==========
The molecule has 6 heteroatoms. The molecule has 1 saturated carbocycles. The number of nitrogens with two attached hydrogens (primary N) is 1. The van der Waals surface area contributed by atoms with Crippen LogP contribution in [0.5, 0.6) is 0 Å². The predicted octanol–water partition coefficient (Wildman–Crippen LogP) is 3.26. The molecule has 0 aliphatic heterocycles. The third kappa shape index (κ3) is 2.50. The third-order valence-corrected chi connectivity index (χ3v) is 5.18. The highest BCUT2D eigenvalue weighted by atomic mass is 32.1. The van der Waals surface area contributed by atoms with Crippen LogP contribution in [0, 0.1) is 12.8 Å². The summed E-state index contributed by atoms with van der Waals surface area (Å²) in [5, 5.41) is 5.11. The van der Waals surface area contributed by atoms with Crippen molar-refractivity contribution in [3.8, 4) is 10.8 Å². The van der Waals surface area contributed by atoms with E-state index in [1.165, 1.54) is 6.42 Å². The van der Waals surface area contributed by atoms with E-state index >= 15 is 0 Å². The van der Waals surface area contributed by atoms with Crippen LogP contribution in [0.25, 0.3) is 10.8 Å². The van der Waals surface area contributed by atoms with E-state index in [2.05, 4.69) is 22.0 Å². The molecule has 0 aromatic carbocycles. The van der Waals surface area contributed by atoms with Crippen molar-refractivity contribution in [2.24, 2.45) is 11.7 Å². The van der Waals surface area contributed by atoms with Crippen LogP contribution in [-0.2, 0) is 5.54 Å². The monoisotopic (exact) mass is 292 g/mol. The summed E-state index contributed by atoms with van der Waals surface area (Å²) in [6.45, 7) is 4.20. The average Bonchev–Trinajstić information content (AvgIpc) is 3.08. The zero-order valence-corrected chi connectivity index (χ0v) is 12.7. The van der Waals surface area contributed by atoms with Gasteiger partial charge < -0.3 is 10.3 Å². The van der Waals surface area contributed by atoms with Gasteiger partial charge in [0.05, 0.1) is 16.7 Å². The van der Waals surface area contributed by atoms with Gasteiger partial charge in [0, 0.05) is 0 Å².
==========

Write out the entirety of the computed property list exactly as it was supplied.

The molecule has 6 heteroatoms. The molecule has 1 saturated carbocycles. The number of nitrogens with two attached hydrogens (primary N) is 1. The van der Waals surface area contributed by atoms with Crippen LogP contribution in [0.5, 0.6) is 0 Å². The predicted octanol–water partition coefficient (Wildman–Crippen LogP) is 3.26. The molecule has 0 aliphatic heterocycles. The third kappa shape index (κ3) is 2.50. The third-order valence-corrected chi connectivity index (χ3v) is 5.18. The highest BCUT2D eigenvalue weighted by atomic mass is 32.1. The van der Waals surface area contributed by atoms with Crippen LogP contribution in [0, 0.1) is 12.8 Å². The summed E-state index contributed by atoms with van der Waals surface area (Å²) in [5, 5.41) is 5.11. The van der Waals surface area contributed by atoms with Crippen molar-refractivity contribution in [3.8, 4) is 10.8 Å². The van der Waals surface area contributed by atoms with E-state index in [1.165, 1.54) is 6.42 Å². The van der Waals surface area contributed by atoms with E-state index >= 15 is 0 Å². The van der Waals surface area contributed by atoms with Crippen LogP contribution in [0.25, 0.3) is 10.8 Å². The van der Waals surface area contributed by atoms with E-state index in [2.05, 4.69) is 22.0 Å². The molecule has 0 aromatic carbocycles. The van der Waals surface area contributed by atoms with Crippen molar-refractivity contribution in [2.24, 2.45) is 11.7 Å². The van der Waals surface area contributed by atoms with Crippen LogP contribution in [-0.2, 0) is 5.54 Å². The monoisotopic (exact) mass is 292 g/mol. The summed E-state index contributed by atoms with van der Waals surface area (Å²) in [6.45, 7) is 4.20. The average Bonchev–Trinajstić information content (AvgIpc) is 3.08. The zero-order valence-corrected chi connectivity index (χ0v) is 12.7. The van der Waals surface area contributed by atoms with Gasteiger partial charge < -0.3 is 10.3 Å². The van der Waals surface area contributed by atoms with Gasteiger partial charge in [0.05, 0.1) is 16.7 Å². The van der Waals surface area contributed by atoms with Gasteiger partial charge in [0, 0.05) is 0 Å².